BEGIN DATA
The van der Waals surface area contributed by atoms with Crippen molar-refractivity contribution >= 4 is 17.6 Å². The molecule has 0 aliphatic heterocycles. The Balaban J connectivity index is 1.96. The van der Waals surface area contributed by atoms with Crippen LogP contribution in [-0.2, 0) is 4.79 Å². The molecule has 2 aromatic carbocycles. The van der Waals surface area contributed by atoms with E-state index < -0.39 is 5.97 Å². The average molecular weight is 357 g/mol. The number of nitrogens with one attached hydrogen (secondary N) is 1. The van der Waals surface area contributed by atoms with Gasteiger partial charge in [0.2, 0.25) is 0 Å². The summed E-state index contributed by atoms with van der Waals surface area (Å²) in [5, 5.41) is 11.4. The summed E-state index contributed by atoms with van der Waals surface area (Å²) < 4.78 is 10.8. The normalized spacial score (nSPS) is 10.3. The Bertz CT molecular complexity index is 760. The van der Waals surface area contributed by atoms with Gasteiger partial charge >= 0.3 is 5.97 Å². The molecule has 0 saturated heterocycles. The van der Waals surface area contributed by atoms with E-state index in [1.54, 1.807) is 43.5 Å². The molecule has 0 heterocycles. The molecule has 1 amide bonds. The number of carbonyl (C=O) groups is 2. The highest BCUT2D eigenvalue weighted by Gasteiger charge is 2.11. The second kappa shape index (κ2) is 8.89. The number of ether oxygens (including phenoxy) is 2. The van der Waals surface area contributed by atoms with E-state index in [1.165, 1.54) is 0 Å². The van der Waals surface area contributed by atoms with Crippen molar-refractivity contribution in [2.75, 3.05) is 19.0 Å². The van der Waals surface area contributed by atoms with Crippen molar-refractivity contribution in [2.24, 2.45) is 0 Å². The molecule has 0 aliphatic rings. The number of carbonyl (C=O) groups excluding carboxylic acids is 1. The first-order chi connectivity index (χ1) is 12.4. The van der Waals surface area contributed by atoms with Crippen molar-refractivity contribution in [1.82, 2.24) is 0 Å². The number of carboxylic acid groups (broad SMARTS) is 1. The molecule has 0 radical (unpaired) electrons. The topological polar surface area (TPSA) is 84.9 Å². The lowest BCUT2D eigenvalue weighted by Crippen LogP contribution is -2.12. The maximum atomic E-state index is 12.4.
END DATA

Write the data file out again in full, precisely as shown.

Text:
The van der Waals surface area contributed by atoms with Crippen molar-refractivity contribution >= 4 is 17.6 Å². The molecule has 0 aliphatic heterocycles. The Balaban J connectivity index is 1.96. The van der Waals surface area contributed by atoms with Crippen LogP contribution in [-0.2, 0) is 4.79 Å². The molecule has 2 aromatic carbocycles. The van der Waals surface area contributed by atoms with E-state index < -0.39 is 5.97 Å². The average molecular weight is 357 g/mol. The number of nitrogens with one attached hydrogen (secondary N) is 1. The van der Waals surface area contributed by atoms with Gasteiger partial charge in [0.2, 0.25) is 0 Å². The summed E-state index contributed by atoms with van der Waals surface area (Å²) in [5, 5.41) is 11.4. The summed E-state index contributed by atoms with van der Waals surface area (Å²) < 4.78 is 10.8. The normalized spacial score (nSPS) is 10.3. The Bertz CT molecular complexity index is 760. The van der Waals surface area contributed by atoms with Gasteiger partial charge >= 0.3 is 5.97 Å². The molecule has 0 saturated heterocycles. The van der Waals surface area contributed by atoms with E-state index in [1.54, 1.807) is 43.5 Å². The molecule has 0 heterocycles. The molecule has 1 amide bonds. The number of carbonyl (C=O) groups is 2. The highest BCUT2D eigenvalue weighted by Gasteiger charge is 2.11. The second kappa shape index (κ2) is 8.89. The number of ether oxygens (including phenoxy) is 2. The van der Waals surface area contributed by atoms with E-state index in [1.165, 1.54) is 0 Å². The van der Waals surface area contributed by atoms with Crippen molar-refractivity contribution in [2.75, 3.05) is 19.0 Å². The van der Waals surface area contributed by atoms with Crippen molar-refractivity contribution in [2.24, 2.45) is 0 Å². The molecule has 0 aliphatic rings. The number of carbonyl (C=O) groups excluding carboxylic acids is 1. The first-order chi connectivity index (χ1) is 12.4. The van der Waals surface area contributed by atoms with Crippen molar-refractivity contribution in [1.82, 2.24) is 0 Å². The number of carboxylic acid groups (broad SMARTS) is 1. The molecule has 0 radical (unpaired) electrons. The topological polar surface area (TPSA) is 84.9 Å². The lowest BCUT2D eigenvalue weighted by Crippen LogP contribution is -2.12. The maximum atomic E-state index is 12.4.